Queenstown drink-driver gets community work

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A Dalefield man who lost his sister in a tragic road accident has appeared in court for drink-driving and careless driving.

Grocery assistant James Lachlan Law, 20, was yesterday sentenced to 350 hours’ community work and disqualified from driving for 10 months in Queenstown District Court.

The court heard that Law had been drinking at home on April 29 when at 1.40am he decided to head into town in his father’s car. He was travelling at speed along Gorge Road when he lost control of the vehicle, veering to the left side of the road and striking a dirt bank front-on.

“This caused the car to be forced out backwards on to the road where it travelled backwards approximately 20 metres, crossing over the centre line and coming to rest facing the opposite direction on the shoulder of the road. The vehicle sustained major damage,” prosecuting sergeant Ian Collin told the court.

Law was taken to Lakes District Hospital where blood was taken for analysis. A reading – 152 milligrams of alcohol per 100 millilitres of blood – showed he had been driving with almost twice the legal limit of alcohol in his system.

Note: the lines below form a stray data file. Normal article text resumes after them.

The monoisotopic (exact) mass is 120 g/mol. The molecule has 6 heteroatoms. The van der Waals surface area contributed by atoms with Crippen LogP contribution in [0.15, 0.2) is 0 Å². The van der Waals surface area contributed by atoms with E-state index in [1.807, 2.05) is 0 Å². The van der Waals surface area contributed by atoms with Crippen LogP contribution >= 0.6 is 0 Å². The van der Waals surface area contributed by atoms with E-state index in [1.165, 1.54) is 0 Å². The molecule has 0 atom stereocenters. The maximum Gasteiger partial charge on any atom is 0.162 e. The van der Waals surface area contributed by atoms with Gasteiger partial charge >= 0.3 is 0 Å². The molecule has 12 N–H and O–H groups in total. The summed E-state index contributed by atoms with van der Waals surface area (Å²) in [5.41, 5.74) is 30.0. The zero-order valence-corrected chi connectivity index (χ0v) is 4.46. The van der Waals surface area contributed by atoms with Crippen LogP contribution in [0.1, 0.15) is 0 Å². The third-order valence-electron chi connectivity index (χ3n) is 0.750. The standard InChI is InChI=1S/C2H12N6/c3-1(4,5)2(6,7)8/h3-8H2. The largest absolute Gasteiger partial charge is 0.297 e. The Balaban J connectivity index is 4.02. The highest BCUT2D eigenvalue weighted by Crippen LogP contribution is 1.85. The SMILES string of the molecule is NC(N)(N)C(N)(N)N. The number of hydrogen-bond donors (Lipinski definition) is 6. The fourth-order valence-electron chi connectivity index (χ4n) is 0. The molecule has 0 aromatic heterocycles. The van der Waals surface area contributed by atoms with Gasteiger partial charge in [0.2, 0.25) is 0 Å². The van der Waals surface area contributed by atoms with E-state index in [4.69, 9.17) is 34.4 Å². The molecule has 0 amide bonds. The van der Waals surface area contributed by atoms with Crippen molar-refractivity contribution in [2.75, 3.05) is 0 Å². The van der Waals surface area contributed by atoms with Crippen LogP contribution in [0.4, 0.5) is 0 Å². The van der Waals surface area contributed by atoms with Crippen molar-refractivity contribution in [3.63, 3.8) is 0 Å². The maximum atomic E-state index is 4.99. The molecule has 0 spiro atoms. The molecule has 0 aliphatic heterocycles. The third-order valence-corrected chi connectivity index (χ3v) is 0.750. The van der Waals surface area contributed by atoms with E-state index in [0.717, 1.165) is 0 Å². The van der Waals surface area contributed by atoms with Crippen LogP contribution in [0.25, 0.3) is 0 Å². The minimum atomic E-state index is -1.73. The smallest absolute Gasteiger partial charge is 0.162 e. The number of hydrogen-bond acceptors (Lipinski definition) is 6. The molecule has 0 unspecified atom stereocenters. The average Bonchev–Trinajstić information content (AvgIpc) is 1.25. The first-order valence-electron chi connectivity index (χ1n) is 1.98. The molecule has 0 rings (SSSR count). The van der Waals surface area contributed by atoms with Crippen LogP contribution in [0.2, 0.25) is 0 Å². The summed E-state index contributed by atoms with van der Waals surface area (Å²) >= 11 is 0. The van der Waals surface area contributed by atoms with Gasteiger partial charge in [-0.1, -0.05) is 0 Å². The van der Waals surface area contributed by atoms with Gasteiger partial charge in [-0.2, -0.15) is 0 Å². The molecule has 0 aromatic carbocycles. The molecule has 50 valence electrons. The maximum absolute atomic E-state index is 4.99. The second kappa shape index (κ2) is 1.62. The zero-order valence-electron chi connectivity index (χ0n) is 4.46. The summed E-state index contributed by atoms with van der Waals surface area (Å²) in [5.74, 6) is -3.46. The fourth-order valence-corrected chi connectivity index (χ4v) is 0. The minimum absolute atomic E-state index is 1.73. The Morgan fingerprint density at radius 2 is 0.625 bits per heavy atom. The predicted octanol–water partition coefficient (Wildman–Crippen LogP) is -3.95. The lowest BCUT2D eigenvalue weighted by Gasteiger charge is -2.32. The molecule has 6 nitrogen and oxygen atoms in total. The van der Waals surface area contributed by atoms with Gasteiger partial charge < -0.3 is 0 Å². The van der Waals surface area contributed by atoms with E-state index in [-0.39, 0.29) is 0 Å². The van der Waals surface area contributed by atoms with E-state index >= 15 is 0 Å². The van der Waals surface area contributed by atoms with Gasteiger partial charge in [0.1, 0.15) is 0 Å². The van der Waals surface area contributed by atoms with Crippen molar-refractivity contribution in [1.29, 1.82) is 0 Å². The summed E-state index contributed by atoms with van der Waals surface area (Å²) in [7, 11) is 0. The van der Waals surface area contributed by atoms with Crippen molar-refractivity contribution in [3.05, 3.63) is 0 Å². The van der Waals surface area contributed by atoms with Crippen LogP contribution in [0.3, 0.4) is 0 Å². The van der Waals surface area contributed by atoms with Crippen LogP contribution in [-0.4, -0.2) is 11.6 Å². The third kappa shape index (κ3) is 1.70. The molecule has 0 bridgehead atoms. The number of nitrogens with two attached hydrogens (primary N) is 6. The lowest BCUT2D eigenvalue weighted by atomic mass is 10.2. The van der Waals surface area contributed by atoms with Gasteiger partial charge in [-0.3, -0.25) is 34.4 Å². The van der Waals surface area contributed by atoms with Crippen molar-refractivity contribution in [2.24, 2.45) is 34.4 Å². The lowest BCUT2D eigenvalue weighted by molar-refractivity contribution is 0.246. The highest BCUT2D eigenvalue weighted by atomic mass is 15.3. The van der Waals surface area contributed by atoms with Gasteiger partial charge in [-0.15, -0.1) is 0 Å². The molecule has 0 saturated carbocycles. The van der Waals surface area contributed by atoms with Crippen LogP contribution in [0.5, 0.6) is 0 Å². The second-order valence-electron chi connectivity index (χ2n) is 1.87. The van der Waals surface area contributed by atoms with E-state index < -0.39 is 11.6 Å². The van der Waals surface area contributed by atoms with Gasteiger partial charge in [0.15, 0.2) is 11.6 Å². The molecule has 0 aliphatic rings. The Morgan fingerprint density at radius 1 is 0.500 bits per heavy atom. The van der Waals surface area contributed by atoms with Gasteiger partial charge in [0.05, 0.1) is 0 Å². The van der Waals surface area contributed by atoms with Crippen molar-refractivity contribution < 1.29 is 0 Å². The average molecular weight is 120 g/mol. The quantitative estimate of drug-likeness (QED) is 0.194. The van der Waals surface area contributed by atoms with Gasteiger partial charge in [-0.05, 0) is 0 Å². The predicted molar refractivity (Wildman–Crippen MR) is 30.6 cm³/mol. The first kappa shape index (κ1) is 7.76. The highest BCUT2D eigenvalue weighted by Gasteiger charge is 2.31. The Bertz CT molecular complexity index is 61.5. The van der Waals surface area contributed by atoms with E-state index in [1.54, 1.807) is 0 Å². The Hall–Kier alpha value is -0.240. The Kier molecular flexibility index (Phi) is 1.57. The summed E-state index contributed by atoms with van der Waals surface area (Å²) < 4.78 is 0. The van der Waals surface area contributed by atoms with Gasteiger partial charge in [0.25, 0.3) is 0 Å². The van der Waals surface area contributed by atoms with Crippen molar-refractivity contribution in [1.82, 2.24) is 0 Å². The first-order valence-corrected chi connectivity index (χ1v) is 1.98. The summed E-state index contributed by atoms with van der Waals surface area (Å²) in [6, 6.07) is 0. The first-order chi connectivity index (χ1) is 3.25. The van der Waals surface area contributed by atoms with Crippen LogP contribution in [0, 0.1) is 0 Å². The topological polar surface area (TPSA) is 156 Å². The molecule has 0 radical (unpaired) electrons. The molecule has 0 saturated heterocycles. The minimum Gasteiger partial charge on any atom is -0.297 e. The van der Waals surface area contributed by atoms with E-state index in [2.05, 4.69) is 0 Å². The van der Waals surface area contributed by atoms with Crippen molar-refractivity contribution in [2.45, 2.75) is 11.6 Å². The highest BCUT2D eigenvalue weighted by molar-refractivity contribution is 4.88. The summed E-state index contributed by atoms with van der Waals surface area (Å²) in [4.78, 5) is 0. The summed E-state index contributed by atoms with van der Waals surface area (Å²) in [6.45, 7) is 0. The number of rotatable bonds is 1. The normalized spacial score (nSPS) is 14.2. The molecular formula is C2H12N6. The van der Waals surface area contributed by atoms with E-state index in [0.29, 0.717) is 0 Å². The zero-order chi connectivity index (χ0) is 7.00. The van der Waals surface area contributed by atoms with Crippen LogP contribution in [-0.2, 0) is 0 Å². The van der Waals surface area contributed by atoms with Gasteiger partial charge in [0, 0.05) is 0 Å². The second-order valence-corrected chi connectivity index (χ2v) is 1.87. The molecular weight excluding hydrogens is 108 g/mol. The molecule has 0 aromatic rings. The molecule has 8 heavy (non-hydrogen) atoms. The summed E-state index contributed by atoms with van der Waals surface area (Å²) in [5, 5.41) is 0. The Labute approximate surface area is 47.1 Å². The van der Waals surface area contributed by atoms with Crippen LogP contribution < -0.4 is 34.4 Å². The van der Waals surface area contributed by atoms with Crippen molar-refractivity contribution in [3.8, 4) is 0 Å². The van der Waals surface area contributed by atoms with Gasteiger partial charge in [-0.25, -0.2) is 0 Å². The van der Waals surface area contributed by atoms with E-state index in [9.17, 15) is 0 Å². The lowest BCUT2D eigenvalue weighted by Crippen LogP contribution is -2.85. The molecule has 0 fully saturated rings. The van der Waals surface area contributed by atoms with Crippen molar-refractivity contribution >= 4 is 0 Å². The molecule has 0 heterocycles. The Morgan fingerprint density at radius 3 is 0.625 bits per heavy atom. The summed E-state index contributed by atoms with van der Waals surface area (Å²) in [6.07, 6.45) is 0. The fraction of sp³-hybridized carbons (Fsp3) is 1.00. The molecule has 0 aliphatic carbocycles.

Law’s lawyer Phena Byrne suggested a sentence of supervision, given that Law has a drink-driving conviction from 2009.

“This young man accepts he has an issue with alcohol which was considerably exacerbated when he lost a family member…he’s been grappling with that since.”

Law’s sixteen-year-old sister Jessica died on New Year’s Day, 2010, when she was travelling as a backseat passenger in a car driven by one of her friends Josephine Clay, who had just got her learner’s licence.

Josephine, 16, had swapped places with driver Jesse Boulay to get behind the wheel on Littles Road, near Arthurs Point. Just minutes from the Law family home, Josephine’s speeding and careless driving had caused the trio’s car to collide with another vehicle.

Byrne says Law accepts he had problems with alcohol before the tragedy. “He wants to take responsibility for his actions.”

A pre-sentence report concluded that Law did not need supervision for an alcohol problem.

Judge Michael Turner told Law: “You are not seen as needing supervision but you do need to think about your drinking because you’re on a one-way course to imprisonment if you keep this up.”

Law was also ordered to pay $173 for medical tests and blood analysis and $132 in court costs.